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Here's a shiur talking exactly about your question (haven't listened to it) I would define texting and using social media sites to be basically the same thing. http://www.yutorah.org/lectures/lecture.cfm/782704/Rabbi_Aryeh_Lebowitz/Ten_Minute_Halacha_-_Talking_Texting_and_Eating_in_the_Bathroom (in English). Some sources discussing something similar to your ...


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The Chochmas Adam (Issur v'Heter, 89:7) decries the practice of going to a gravesite and unburdening oneself to the deceased by telling them about one's problems. However, he writes, this is not strictly a violation of consulting with the dead (see Deut. 18:11) since the communication is understood to go only one-way.


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Before Rosh Hashanah, and especially on the day before the holiday begins, it is a long-standing custom to visit gravesites and to exhort the tzadikim there to intercede for us on the day of judgement. However, we do not direct our prayers toward the dead who rest there; rather, we implore G-d to have mercy on us for their sake. (Kitzur Shulchan ...


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"Mazel Tov" is for something that's happened, like a wedding or a birth. We recognize not to take healthy pregnancies for granted. To say "mazel tov" would imply "we're sure this will make it to birth", which sadly doesn't always happen. Thus, to show that it's in G-d's hands and not ours, we offer a prayer instead, "may the birth happen at a good time."


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The gemarah in sanhedrin 95a reads ...He then mounted his [sc. David's] mule and rode off, and the earth contracted under him. Whilst riding, he saw Orpah his [sc. Ishbi-benob's] mother spinning. On descrying him, she broke off [the thread of] the spindle and threw it [the spindle] at him, intending to kill him. Then she said, 'Young man, bring me the ...


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Per Shaalos U'teshuvos Maharsham 1:1 - paragraph 3 Tosefta Menachos Perek 6 - says that Tefila and Hallel are Meakev each other, that one is not Yotzei Tefila until you say Hallel. However at the end of the paragraph he says that based on the Perisha 122 the main prohibition of interruption is only on the Shaliach Tzibur. It seems to me that based on this ...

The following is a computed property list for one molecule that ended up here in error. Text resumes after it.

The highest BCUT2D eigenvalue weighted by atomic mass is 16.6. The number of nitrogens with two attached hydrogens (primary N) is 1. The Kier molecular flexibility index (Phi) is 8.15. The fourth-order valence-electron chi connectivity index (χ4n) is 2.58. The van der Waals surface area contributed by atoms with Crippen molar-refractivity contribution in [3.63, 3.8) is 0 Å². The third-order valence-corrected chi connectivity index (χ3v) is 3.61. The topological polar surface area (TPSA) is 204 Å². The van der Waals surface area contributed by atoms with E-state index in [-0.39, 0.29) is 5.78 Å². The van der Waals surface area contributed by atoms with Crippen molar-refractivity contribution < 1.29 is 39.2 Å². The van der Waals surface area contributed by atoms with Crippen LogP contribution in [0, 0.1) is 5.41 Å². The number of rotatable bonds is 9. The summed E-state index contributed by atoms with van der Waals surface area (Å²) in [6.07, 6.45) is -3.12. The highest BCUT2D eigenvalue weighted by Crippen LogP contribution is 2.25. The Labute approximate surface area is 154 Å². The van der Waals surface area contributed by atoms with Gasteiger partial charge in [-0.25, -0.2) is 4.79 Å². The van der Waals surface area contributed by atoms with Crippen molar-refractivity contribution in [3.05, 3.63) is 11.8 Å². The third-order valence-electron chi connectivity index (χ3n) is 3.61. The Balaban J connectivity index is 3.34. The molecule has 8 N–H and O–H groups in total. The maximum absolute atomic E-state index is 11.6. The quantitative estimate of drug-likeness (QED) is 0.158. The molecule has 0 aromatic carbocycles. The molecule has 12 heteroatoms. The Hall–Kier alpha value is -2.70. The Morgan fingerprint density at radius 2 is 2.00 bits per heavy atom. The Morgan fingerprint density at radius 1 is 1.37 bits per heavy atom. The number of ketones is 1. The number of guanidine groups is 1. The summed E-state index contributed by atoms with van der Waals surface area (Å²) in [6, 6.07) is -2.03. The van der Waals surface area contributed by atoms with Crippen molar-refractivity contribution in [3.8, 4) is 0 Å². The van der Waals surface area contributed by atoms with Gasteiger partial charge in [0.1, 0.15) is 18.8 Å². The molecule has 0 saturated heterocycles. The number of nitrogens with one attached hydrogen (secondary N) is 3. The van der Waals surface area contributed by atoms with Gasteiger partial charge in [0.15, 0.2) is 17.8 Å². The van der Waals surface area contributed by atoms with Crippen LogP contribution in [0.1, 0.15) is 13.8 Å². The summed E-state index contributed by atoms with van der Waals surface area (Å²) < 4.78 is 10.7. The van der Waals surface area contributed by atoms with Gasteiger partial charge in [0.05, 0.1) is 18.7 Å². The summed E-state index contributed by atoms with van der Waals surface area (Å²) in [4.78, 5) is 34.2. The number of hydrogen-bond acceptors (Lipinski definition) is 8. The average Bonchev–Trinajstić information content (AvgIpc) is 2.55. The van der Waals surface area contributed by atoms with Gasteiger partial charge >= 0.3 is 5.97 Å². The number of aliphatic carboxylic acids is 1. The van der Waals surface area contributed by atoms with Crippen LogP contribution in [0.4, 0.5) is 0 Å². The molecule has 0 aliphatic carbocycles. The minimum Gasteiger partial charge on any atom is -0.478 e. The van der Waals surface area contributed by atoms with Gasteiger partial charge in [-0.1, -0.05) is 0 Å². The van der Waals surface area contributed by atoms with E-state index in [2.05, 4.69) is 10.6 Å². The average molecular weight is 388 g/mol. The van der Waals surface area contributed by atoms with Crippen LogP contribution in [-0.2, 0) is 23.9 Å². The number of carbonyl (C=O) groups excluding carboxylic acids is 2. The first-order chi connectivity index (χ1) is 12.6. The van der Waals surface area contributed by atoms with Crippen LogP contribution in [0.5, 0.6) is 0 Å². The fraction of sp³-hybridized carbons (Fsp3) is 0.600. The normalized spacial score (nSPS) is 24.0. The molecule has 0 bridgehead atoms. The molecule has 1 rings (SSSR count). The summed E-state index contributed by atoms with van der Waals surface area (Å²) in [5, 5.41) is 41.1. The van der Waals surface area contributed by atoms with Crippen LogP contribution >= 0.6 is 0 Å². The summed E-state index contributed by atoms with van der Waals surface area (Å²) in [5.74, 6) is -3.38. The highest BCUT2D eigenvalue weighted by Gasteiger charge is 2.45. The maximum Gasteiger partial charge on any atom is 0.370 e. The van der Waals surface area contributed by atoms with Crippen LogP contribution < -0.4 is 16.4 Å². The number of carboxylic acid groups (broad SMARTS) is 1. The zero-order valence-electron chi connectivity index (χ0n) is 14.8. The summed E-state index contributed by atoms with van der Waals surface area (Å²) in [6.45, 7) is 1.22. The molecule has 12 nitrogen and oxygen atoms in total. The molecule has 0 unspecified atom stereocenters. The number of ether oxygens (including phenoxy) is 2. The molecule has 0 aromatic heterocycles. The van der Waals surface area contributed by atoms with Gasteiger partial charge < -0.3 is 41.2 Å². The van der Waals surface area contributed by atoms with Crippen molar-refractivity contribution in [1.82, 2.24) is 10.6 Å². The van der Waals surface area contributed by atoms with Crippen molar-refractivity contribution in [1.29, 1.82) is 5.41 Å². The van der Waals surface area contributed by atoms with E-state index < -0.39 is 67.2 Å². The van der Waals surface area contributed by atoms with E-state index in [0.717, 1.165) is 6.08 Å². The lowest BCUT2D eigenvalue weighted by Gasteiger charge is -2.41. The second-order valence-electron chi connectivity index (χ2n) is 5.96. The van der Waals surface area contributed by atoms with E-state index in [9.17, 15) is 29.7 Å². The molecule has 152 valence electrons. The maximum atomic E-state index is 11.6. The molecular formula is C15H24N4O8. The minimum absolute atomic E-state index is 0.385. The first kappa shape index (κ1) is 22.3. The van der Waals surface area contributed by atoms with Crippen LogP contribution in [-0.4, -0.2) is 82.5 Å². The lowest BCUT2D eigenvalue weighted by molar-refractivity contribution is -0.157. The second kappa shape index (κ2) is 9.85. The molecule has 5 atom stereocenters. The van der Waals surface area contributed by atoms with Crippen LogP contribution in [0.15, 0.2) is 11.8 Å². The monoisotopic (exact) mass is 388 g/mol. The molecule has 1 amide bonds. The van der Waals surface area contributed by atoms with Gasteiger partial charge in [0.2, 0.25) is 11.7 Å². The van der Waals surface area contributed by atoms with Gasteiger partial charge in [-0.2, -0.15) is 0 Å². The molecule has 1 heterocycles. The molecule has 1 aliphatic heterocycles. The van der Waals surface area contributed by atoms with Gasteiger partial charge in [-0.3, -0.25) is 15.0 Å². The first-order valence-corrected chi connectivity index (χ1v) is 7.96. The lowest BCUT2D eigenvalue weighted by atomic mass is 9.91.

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This site says there is no source for the Taanis Dibbur but that it is mentioned by the Mishnah Berurah 571 (1) MB [2] where the Mishnah Berurah says that he saw written in a book that when someone wants to offer a voluntary fast it's better if he accepts a Taanis Dibbur rather than holding himself back from food since he will have no bodily harm from it ...


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(I can't think of an explicit connection off the top of my head, but here goes): The Sifrei (B'midbar 153) writes that Moshe Rabbeinu's prophecy was superior to that of other prophets, because Moshe sometimes prophesied on a level connoted by the word "davar", while other prophets prophesied on a lower level as connoted by the word "amar": זה הדבר, ...


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I was just reading Pesachim the other day and it discussed the issues of euphemism and dignified language. I would interpret the examples to mean that yes, it is nivul peh to directly use the phrase to ask if it is prohibited, although you do want to balance these concerns with the need for brevity. Pesachim I opens with a mishna in which Yehuda HaNasi ...


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It depends on if the person believes in God in the way Jews do: As a single entity with no shituf (so this excludes most, but not all, Christians). Rambam Yesodey haTorah Chapter 6 Halacha 8 However, should a Jewish heretic write a Torah scroll, it and the name of God it contains must be burnt, since he does not believe in the sanctity of [God's] name ...



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